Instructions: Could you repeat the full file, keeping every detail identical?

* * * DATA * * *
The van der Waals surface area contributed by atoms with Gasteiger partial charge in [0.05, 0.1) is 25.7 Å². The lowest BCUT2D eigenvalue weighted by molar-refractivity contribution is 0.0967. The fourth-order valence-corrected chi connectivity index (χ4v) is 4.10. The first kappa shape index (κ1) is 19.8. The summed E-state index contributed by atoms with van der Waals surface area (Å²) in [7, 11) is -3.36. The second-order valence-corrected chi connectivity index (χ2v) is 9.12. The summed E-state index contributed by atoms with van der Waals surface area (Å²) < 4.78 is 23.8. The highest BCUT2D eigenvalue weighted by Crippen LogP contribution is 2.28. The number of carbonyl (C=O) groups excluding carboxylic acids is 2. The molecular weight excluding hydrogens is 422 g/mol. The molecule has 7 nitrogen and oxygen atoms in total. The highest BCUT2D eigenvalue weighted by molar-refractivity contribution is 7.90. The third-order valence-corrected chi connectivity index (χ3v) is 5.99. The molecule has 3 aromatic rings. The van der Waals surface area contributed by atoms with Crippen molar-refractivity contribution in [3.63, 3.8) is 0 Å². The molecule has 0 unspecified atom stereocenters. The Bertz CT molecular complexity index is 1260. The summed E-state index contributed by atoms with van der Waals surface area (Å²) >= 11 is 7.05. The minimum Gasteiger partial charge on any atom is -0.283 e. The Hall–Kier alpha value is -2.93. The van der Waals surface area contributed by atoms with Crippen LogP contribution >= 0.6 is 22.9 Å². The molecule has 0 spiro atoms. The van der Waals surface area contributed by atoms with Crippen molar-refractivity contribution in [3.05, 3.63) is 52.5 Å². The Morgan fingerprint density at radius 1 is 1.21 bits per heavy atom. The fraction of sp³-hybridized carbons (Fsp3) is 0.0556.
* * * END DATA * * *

The van der Waals surface area contributed by atoms with Gasteiger partial charge in [0.05, 0.1) is 25.7 Å². The lowest BCUT2D eigenvalue weighted by molar-refractivity contribution is 0.0967. The fourth-order valence-corrected chi connectivity index (χ4v) is 4.10. The first kappa shape index (κ1) is 19.8. The summed E-state index contributed by atoms with van der Waals surface area (Å²) in [7, 11) is -3.36. The second-order valence-corrected chi connectivity index (χ2v) is 9.12. The summed E-state index contributed by atoms with van der Waals surface area (Å²) < 4.78 is 23.8. The highest BCUT2D eigenvalue weighted by Crippen LogP contribution is 2.28. The number of carbonyl (C=O) groups excluding carboxylic acids is 2. The molecular weight excluding hydrogens is 422 g/mol. The molecule has 7 nitrogen and oxygen atoms in total. The highest BCUT2D eigenvalue weighted by molar-refractivity contribution is 7.90. The third-order valence-corrected chi connectivity index (χ3v) is 5.99. The molecule has 3 aromatic rings. The van der Waals surface area contributed by atoms with Crippen molar-refractivity contribution in [3.63, 3.8) is 0 Å². The molecule has 0 unspecified atom stereocenters. The Bertz CT molecular complexity index is 1260. The summed E-state index contributed by atoms with van der Waals surface area (Å²) >= 11 is 7.05. The minimum Gasteiger partial charge on any atom is -0.283 e. The Hall–Kier alpha value is -2.93. The van der Waals surface area contributed by atoms with Crippen LogP contribution >= 0.6 is 22.9 Å². The molecule has 0 spiro atoms. The van der Waals surface area contributed by atoms with Crippen molar-refractivity contribution in [3.05, 3.63) is 52.5 Å². The Morgan fingerprint density at radius 1 is 1.21 bits per heavy atom. The fraction of sp³-hybridized carbons (Fsp3) is 0.0556.